02/13/2015 03:15 EST | Updated 04/15/2015 05:59 EDT

Initiative To Lure Asian Companies To Vancouver Launched By B.C., Feds

It's a $6.5-million initiative.

Jeremy Woodhouse via Getty Images
VANCOUVER - Politicians and business leaders have initiated a $6.5 million plan to entice Asian companies to bring their headquarters to Vancouver.

HQ Vancouver, a new partnership between the B.C. and federal governments and the Business Council of B.C., launched Friday and will attempt to coax Asian companies to locate their North American head offices in the city.

It's estimated that Asian corporations will represent more than half of global Fortune 500 companies by 2035, said Industry Minister James Moore at a news conference.

"All kinds of firms are looking to North America as an opportunity to set up shop, and B.C. is particularly well positioned to realize gains from this growth in Asian businesses," he said.

The goal is to attract two head office accounts by the end of 2017, plus a commitment from three organizations to establish their head offices in B.C. by 2019, he said.

B.C. Minister of International Trade Teresa Wat said Metro Vancouver is now the most Asian city outside of Asia, with 43 per cent of residents having Asian heritage.

"Trade and investment with Asia are critical to growing B.C.'s diverse economy," she said, adding that head offices generate a number of direct benefits including job creation.

She touted the province's strategic location on the Pacific Rim and its competitive tax rates, with companies paying a combined federal and provincial corporate income tax of 26 per cent.

The federal government has promised to invest over $1.9 million in the next three years, while the business council will invest $1.2 million and B.C. is expected to provide $3.3 million in funding and in-kind support.

Bruce Ralston, international trade critic for B.C.'s Opposition New Democrats, pointed out the province has a number of trade offices in China, Japan and India, and the premier and international trade minister travel regularly to Asia.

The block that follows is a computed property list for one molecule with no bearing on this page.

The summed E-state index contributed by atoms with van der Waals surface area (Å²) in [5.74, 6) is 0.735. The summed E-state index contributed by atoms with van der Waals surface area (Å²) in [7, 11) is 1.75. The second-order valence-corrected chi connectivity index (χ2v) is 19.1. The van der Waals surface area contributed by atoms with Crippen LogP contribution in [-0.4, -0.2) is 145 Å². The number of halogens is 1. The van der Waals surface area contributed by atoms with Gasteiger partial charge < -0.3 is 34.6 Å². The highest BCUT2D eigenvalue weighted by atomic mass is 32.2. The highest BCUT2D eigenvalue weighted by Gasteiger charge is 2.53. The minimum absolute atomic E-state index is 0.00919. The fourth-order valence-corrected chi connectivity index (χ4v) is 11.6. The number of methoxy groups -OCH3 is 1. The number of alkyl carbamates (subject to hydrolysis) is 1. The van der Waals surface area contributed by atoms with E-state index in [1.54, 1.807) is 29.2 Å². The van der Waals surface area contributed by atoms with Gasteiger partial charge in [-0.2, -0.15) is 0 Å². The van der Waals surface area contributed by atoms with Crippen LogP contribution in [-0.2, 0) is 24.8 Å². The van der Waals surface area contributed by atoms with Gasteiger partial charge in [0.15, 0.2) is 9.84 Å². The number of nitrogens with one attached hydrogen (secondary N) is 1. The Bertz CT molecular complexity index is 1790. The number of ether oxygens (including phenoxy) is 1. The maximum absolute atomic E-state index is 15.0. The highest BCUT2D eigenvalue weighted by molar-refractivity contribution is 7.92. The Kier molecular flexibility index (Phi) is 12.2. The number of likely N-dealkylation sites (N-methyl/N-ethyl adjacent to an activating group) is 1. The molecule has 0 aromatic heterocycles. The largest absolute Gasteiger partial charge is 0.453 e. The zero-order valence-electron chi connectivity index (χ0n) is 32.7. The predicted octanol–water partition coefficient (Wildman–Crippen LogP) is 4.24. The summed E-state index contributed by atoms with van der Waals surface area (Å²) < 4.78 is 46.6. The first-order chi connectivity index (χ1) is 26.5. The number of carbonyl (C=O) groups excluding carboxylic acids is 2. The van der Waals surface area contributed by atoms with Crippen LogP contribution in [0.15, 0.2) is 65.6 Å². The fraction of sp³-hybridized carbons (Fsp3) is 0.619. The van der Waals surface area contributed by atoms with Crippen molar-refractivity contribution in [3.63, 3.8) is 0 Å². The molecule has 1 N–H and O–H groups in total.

"I would've thought that that was part of what they did, was try to persuade businesses to invest and locate in British Columbia," he said. "Why you need another $3.3 million to duplicate that same work, I don't understand."

He added the province already has an initiative called AdvantageBC, a non-profit society that offers tax breaks to attract international companies to B.C.

Yuen Pao Woo, former head of the Asia Pacific Foundation of Canada, has been appointed president of HQ Vancouver. He will lead a team focused on engaging business leaders and identifying head office opportunities.

"We are indeed one of the most, if not the most, livable cities in the world," Woo said. "However, most of our Asian friends don't know that we are an excellent destination as a head office location for their North American operations."

He said his team will articulate a forceful case for the city and disseminate the message far and wide in Asia.

Donald Campbell, a distinguished fellow with the Asia Pacific Foundation, said despite a slowdown in Chinese economic growth, many Asian companies — particularly in Japan — are looking to move more production and decision-making offshore.

Campbell said one big challenge is that Toronto has already established itself as the country's financial centre. But he said Vancouver could attract companies in the life sciences, as well as in information technology.

"I think the kinds of jobs that we're looking for are high-education, high-value jobs," he said. "I think this will be in the information technologies and in the whole world of entertainment and gaming."

— Follow @ellekane on Twitter.

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